December 3, 2019
On December 2, 2019 the IRS issued its seemingly annual transition relief Notice which, among other items, provides an automatic extension from the deadline to furnish the Form 1095-C statements to individuals. Additionally, the IRS again extended the good faith efforts standard to the 2019 Forms. This year the Notice provides new transition relief provisions related to the fact that the Individual Mandate is $0 beginning in 2019. The details of the Notice are discussed in the remainder of this article.
Notice 2019-63 provides transition relief by extending the due date for the Form 1095-C statements that were to be furnished to individuals by January 31, 2020 to March 2, 2020. Importantly, the permissive extension discussed in the instructions to the Form 1095-C no longer applies to the individual statement deadline. Therefore, the March 2, 2020 deadline for furnishing the Form 1095-C statements is now a hard deadline. The Notice states the Service will not even respond to employers requesting an extension beyond the March 2, 2020 deadline.
Similar to previous years, Notice 2019-63 does not provide an extension for the Forms 1094-C and 1095-C which are to be provided to the IRS. The deadline to file the Forms 1094-C and 1095-C with the IRS is February 28, 2020 if the employer is filing on paper. If an employer is filing electronically, the deadline is March 31, 2020. An employer can still complete a Form 8809 to receive an automatic 30 day extension.
Notice 2019-63 also extends the good faith efforts standard to the 2019 Forms so long as an employer complies with the new deadline for furnishing the statement to individuals and the deadline for filing the Forms 1094-C and 1095-C with the IRS. This portion of the relief should be more pertinent to employers this year, as the IRS did enforce penalties under IRC sections 6721 and 6722 in 2019 for previous tax years. The good faith efforts standards can provide relief under both of those provisions so long as the conditions discussed in the Notice are satisfied. The transition relief discussed in theNotice only applies to the 2019 Forms.
Finally, Notice 2019-63 provided new transition relief for entities supplying the Form 1095-B to individuals and, in certain very limited circumstances, for self-insured employers providing the Form 1095-C to individuals. This new transition relief is being provided as a result of the Individual Mandate being reduced to $0 beginning in 2019. The Notice states the IRS will not assess a penalty under IRC section 6722 against an entity for not furnishing a Form 1095-B to an individual so long as the following two conditions are satisfied:
The reporting entity prominently posts a notice on its website that an individual may receive a copy of their Form 1095-B upon request. The prominently placed notice must include an email address and a physical address to which the request for the Form 1095-B may be made. Additionally, the notice on the website must include a phone number that individuals can contact with questions.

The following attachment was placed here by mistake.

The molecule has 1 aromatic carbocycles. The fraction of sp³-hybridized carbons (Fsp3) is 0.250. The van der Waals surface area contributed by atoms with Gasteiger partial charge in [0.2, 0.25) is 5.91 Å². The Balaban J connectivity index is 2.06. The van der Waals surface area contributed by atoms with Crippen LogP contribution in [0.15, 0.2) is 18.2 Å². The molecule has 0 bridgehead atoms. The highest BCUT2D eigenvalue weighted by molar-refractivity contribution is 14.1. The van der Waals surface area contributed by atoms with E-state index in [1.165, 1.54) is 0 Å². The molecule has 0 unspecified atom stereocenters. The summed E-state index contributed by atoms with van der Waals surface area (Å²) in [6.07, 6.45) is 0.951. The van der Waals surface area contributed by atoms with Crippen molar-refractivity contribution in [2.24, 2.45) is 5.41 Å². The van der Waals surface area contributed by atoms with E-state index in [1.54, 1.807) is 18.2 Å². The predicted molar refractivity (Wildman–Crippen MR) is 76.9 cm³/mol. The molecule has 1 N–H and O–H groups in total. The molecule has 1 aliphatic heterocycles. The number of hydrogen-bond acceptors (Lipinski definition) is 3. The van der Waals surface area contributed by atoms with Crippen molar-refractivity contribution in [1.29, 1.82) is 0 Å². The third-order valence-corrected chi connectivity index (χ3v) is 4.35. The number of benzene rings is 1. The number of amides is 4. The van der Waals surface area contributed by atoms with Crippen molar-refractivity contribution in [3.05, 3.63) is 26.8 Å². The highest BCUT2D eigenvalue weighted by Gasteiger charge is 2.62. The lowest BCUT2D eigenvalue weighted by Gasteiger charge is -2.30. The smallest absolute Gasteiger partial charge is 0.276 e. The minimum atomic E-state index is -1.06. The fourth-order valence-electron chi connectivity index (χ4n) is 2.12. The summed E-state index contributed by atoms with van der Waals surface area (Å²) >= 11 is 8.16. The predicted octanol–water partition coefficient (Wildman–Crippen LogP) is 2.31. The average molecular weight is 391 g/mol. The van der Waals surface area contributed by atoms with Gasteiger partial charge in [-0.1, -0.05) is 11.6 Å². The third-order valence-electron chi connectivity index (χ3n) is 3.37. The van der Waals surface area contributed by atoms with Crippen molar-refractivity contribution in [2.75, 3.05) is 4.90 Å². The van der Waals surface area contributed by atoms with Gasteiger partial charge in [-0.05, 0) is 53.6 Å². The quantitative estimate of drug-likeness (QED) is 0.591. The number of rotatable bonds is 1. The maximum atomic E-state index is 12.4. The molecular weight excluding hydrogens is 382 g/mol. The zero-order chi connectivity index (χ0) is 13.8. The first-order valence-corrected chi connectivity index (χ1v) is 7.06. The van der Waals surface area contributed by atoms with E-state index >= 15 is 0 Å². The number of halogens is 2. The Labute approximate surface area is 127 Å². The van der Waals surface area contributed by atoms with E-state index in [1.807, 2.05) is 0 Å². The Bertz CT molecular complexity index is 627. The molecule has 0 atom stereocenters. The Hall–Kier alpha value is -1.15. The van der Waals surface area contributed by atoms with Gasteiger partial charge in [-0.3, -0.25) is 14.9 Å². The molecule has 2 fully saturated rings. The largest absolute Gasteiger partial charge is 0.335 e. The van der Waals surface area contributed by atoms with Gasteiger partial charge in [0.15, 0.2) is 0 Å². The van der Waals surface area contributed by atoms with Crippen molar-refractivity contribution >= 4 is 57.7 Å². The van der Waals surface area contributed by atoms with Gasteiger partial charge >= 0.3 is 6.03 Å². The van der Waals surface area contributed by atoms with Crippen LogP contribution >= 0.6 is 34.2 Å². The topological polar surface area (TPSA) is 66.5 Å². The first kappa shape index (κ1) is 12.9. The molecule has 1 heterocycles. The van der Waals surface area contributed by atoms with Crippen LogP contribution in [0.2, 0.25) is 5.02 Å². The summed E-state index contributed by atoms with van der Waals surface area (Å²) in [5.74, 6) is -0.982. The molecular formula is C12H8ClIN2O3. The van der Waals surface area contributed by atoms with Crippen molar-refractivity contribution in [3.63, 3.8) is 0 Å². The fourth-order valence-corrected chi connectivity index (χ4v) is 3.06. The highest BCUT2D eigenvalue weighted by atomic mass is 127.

The reporting entity must provide a Form 1095-B within 30 days to any individual who requests their Form 1095-B.
The IRS only extended the transition relief discussed above to IRC section 6055 reporting (i.e. the Form 1095-B). Unfortunately, the transition relief provision was not extended to IRC section 6056 reporting (i.e. the Form 1095-C). For self-insured employers who use combined reporting (i.e. reporting for both IRC sections 6055 and 6056) by completing the Form 1095-C Parts I, II, and III the rule is the employer must furnish a Form 1095-C to any full-time employee by the March 2, 2020 deadline. If an employer extended coverage to an individual who was not a full-time employee for any month during 2019 and the two conditions discussed above are satisfied, an IRC section 6722 penalty will not be assessed against an employer with respect to those individuals. Given the conditions required to not provide a Form 1095-C to an individual and how few Forms 1095-C are provided to individuals who are not full-time employees, it is probably simplest just to provide a Form 1095-C to every individual.
The IRS has been harsher with its penalties as the ACA has aged. Timely and accurate reporting is always the best approach. Should you have any additional questions or need assistance filing the Forms 1094-C and 1095-C, please contact us.
About the author – Ryan Moulder serves as General Counsel at Accord Systems, LLC and is a Partner at Health Care Attorneys P.C. Ryan received his LL.M. from Georgetown University Law Center and his J.D. from Saint Louis University School of Law. He has distinguished himself as a leader in the Affordable Care Act arena and has written and spoken on a variety of ACA topics as it relates to compliance for companies.
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